(1)  A person is guilty of an offence if:
(a)  the person administers to another person, or causes another person to take, any poison, intoxicating substance or other destructive or noxious thing, and
(b)  the poison, intoxicating substance or other thing endangers the life of, or inflicts grievous bodily harm on, the other person, and
(c)  the person intends to injure, or is reckless about injuring, the other person.
Maximum penalty: Imprisonment for 10 years.
(2)  If on the trial of a person charged with an offence against this section the jury is not satisfied that the offence is proven but is satisfied that the person has committed an offence against section 41 or 41A, the jury may acquit the person of the offence charged and find the person guilty of an offence against section 41 or 41A. The person is liable to punishment accordingly.
40   (Repealed)
41   Using poison etc to injure or to cause distress or pain
A person is guilty of an offence if:
(a)  the person administers to another person, or causes another person to take, any poison, intoxicating substance or other destructive or noxious thing, and
(b)  the person intends to injure, or to cause distress or pain to, the other person.
Maximum penalty: Imprisonment for 5 years.
41A   Poisoning etc of water supply
A person is guilty of an offence if:
(a)  the person introduces any poison or other destructive or noxious thing into a supply of water, and
(b)  the person intends to injure any person or persons.
Maximum penalty: Imprisonment for 5 years.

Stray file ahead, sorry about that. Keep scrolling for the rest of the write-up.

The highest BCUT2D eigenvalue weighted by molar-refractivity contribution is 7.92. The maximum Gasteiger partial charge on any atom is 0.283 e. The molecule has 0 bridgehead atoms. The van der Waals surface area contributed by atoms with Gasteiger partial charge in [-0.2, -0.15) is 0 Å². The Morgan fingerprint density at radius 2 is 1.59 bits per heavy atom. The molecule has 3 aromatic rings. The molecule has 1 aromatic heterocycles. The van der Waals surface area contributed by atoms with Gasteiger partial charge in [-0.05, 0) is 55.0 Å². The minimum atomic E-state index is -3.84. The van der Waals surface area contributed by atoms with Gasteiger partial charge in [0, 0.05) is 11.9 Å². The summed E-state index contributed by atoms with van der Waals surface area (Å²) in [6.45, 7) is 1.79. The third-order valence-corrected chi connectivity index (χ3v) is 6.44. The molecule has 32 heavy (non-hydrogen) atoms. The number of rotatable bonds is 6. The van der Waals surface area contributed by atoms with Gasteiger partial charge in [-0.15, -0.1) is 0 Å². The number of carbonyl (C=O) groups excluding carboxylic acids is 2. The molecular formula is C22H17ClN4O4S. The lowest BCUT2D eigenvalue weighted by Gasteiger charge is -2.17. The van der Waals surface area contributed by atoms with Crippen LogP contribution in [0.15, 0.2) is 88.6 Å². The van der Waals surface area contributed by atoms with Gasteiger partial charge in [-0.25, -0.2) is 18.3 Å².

42   Injuries to child at time of birth
Whosoever, during or after the delivery of a child, intentionally or recklessly inflicts on such child, whether then wholly born or not, any grievous bodily harm, shall be liable to imprisonment for fourteen years.
43   Abandoning or exposing a child under 7 years
A person who, without reasonable excuse, intentionally abandons or exposes a child under 7 years of age is guilty of an offence if it causes a danger of death or of serious injury to the child.
Maximum penalty: Imprisonment for 5 years.
43A   Failure of persons with parental responsibility to care for child
(1)  In this section:
child means a child under 16 years of age.
parental responsibility means the duties, powers, responsibilities and authority in respect of a child that, by law, parents have in relation to their children.
(2)  A person:
(a)  who has parental responsibility for a child, and
(b)  who, without reasonable excuse, intentionally or recklessly fails to provide the child with the necessities of life,
is guilty of an offence if the failure causes a danger of death or of serious injury to the child.
Maximum penalty: Imprisonment for 5 years.
44   Failure of persons to provide necessities of life
(1)  A person:
(a)  who is under a legal duty to provide another person with the necessities of life, and
(b)  who, without reasonable excuse, intentionally or recklessly fails to provide that person with the necessities of life,